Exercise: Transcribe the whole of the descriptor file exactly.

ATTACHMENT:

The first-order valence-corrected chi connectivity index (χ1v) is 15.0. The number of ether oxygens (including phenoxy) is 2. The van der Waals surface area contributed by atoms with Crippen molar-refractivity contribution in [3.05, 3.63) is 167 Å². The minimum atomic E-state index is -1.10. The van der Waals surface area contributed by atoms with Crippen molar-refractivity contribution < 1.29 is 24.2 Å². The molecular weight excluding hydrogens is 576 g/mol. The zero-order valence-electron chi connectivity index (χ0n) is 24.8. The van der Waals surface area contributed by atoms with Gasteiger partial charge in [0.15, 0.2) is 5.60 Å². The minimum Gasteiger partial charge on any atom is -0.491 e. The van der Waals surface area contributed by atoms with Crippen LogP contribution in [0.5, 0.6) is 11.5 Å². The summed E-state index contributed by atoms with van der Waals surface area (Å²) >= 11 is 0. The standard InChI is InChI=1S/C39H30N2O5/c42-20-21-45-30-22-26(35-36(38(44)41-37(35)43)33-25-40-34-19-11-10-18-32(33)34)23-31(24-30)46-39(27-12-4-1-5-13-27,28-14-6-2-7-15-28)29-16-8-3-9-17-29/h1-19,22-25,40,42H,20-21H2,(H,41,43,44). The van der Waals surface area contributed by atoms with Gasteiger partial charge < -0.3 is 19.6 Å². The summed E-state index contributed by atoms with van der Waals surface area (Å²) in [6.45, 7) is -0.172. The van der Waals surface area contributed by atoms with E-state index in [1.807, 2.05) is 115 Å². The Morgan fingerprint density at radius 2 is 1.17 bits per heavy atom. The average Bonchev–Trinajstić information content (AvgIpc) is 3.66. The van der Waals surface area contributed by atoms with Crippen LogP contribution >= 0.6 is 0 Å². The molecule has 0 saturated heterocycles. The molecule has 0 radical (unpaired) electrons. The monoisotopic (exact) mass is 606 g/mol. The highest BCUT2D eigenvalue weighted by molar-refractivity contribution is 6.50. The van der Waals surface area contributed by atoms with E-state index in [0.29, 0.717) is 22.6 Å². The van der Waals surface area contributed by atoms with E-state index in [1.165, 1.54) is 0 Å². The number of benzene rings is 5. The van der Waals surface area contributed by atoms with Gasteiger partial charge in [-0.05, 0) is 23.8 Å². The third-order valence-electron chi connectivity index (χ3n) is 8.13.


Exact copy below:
The first-order valence-corrected chi connectivity index (χ1v) is 15.0. The number of ether oxygens (including phenoxy) is 2. The van der Waals surface area contributed by atoms with Crippen molar-refractivity contribution in [3.05, 3.63) is 167 Å². The minimum atomic E-state index is -1.10. The van der Waals surface area contributed by atoms with Crippen molar-refractivity contribution < 1.29 is 24.2 Å². The molecular weight excluding hydrogens is 576 g/mol. The zero-order valence-electron chi connectivity index (χ0n) is 24.8. The van der Waals surface area contributed by atoms with Gasteiger partial charge in [0.15, 0.2) is 5.60 Å². The minimum Gasteiger partial charge on any atom is -0.491 e. The van der Waals surface area contributed by atoms with Crippen LogP contribution in [0.5, 0.6) is 11.5 Å². The summed E-state index contributed by atoms with van der Waals surface area (Å²) >= 11 is 0. The standard InChI is InChI=1S/C39H30N2O5/c42-20-21-45-30-22-26(35-36(38(44)41-37(35)43)33-25-40-34-19-11-10-18-32(33)34)23-31(24-30)46-39(27-12-4-1-5-13-27,28-14-6-2-7-15-28)29-16-8-3-9-17-29/h1-19,22-25,40,42H,20-21H2,(H,41,43,44). The van der Waals surface area contributed by atoms with Gasteiger partial charge < -0.3 is 19.6 Å². The summed E-state index contributed by atoms with van der Waals surface area (Å²) in [6.45, 7) is -0.172. The van der Waals surface area contributed by atoms with E-state index in [1.807, 2.05) is 115 Å². The Morgan fingerprint density at radius 2 is 1.17 bits per heavy atom. The average Bonchev–Trinajstić information content (AvgIpc) is 3.66. The van der Waals surface area contributed by atoms with Crippen LogP contribution >= 0.6 is 0 Å². The molecule has 0 saturated heterocycles. The molecule has 0 radical (unpaired) electrons. The monoisotopic (exact) mass is 606 g/mol. The highest BCUT2D eigenvalue weighted by molar-refractivity contribution is 6.50. The van der Waals surface area contributed by atoms with E-state index in [0.29, 0.717) is 22.6 Å². The van der Waals surface area contributed by atoms with E-state index in [1.165, 1.54) is 0 Å². The number of benzene rings is 5. The van der Waals surface area contributed by atoms with Gasteiger partial charge in [-0.05, 0) is 23.8 Å². The third-order valence-electron chi connectivity index (χ3n) is 8.13.